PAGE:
Pan-African Payment and Settlement System
Africa launches a new system to allow companies in Africa to pay for trade transactions in local currencies.
The PAPSS was formally launched in January 2022. It is a centralized payment and settlement system for intra-African trade in goods and services. Africa currently has approximately 42 individual currencies. The PAPSS allows companies in Africa to pay for intra-African trade transactions in their local currency. PAPSS is expected to reduce the costs, and accelerate the settlement and payment of, trade transactions.
Previously, African companies and their local banks used correspondent banks – often outside of Africa – to settle payments between two African currencies in a third, external currency, usually dollars or Euros. The previous system also created foreign exchange and liquidity requirements for individual African Central Banks. Considered by many to be a game changer for intra-African trade, PAPSS aspires to save businesses across the continent USD 5 billion in transactions costs each year.
The PAPSS was developed by the African Export-Import Bank in collaboration with the African Continental Free Trade Area (AfCFTA) Secretariat. It uses a digital, cloud-based platform developed by StoneX. By facilitating the settlement of payments, PAPSS aims to support increased African trade under the AfCFTA. African Central Banks oversee the governance and daily operation of the PAPSS, which is headquartered in Cairo, Egypt. PAPSS is only an exchange for legal tender, not digital assets like cryptocurrencies or Central Bank Digital Currencies.
Sending payments using the PAPSS involves the following steps: 1) a company issues a payment instruction to their local bank or payment service provider; 2) the bank sends instructions to their Central Bank, which sends it to PAPSS; 3) PAPSS validates the instruction and forwards it to the beneficiary’s Central Bank and then local bank; and 5) the local bank pays the transferred funds in local currency to the beneficiary.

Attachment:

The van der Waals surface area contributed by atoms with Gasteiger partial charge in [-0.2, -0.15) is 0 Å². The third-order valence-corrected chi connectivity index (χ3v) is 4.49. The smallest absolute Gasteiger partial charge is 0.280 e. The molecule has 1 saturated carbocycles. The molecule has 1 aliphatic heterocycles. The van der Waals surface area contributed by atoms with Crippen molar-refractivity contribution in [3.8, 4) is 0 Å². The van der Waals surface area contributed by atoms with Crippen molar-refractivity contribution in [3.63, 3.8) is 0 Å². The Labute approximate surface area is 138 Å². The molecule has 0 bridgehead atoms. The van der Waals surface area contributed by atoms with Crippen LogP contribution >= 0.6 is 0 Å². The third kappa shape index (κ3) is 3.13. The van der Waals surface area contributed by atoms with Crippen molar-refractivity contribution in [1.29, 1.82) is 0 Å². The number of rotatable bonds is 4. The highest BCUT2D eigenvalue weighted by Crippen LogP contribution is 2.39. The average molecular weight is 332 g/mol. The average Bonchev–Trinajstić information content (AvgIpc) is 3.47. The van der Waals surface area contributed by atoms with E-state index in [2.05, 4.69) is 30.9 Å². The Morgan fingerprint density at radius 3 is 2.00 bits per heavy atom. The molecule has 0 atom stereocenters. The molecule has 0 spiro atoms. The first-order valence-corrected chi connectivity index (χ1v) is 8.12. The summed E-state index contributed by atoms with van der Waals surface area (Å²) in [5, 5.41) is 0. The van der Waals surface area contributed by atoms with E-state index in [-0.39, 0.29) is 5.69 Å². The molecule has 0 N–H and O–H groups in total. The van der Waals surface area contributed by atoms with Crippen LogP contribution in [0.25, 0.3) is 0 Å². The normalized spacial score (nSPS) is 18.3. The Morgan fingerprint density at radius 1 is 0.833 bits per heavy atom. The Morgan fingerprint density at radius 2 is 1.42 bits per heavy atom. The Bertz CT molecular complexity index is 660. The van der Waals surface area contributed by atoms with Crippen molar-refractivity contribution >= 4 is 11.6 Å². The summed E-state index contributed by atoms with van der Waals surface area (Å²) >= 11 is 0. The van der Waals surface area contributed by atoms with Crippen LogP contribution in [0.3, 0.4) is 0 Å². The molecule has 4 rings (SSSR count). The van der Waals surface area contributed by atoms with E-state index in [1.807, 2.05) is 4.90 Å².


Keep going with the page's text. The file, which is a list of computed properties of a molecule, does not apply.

PAPSS operates by connecting the real time gross settlement (RTGS) systems of individual African Central Banks. On a daily basis, PAPSS settles the balance of all of the transactions among individual African currencies, netting them out prior to midnight. Central Banks then resolve the remaining difference. The payments and settlement process starts again from net zero the next day.
In the first phase of PAPSS’ implementation, the Central Banks are connecting to leading local banks. PAPSS has reportedly already connected with 25 of the largest commercial banks on the continent, including banks such as Ecobank, Zenith Bank, and Standard Bank (aka Stanbic). In a second phase of PAPSS’ development, locally licensed fintech companies may gain access to PAPSS, allowing them to process trade-related transactions for intra-African trade, including on mobile platforms. (In Ghana, banks and non-bank financial institutions – including savings and loans companies, fintechs, and mobile money platforms will be able to access PAPSS through the Ghana Interbank Payment and Settlement Systems Limited platform). Further, PAPSS has signed a Memorandum of Understanding (MoU) with BUNA, the cross-border and multi-currency payment system owned by the Arab Monetary Fund (AMF). The MOU aims to eventually create interoperability between BUNA and PAPSS.
For more information about PAPSS and the evolution of the financial services sector in Ghana, including supporting technology such as know your client, due diligence, and cybersecurity solutions, contact Commercial Service Ghana at email@example.com; Tel: +233(0)30-274-1870.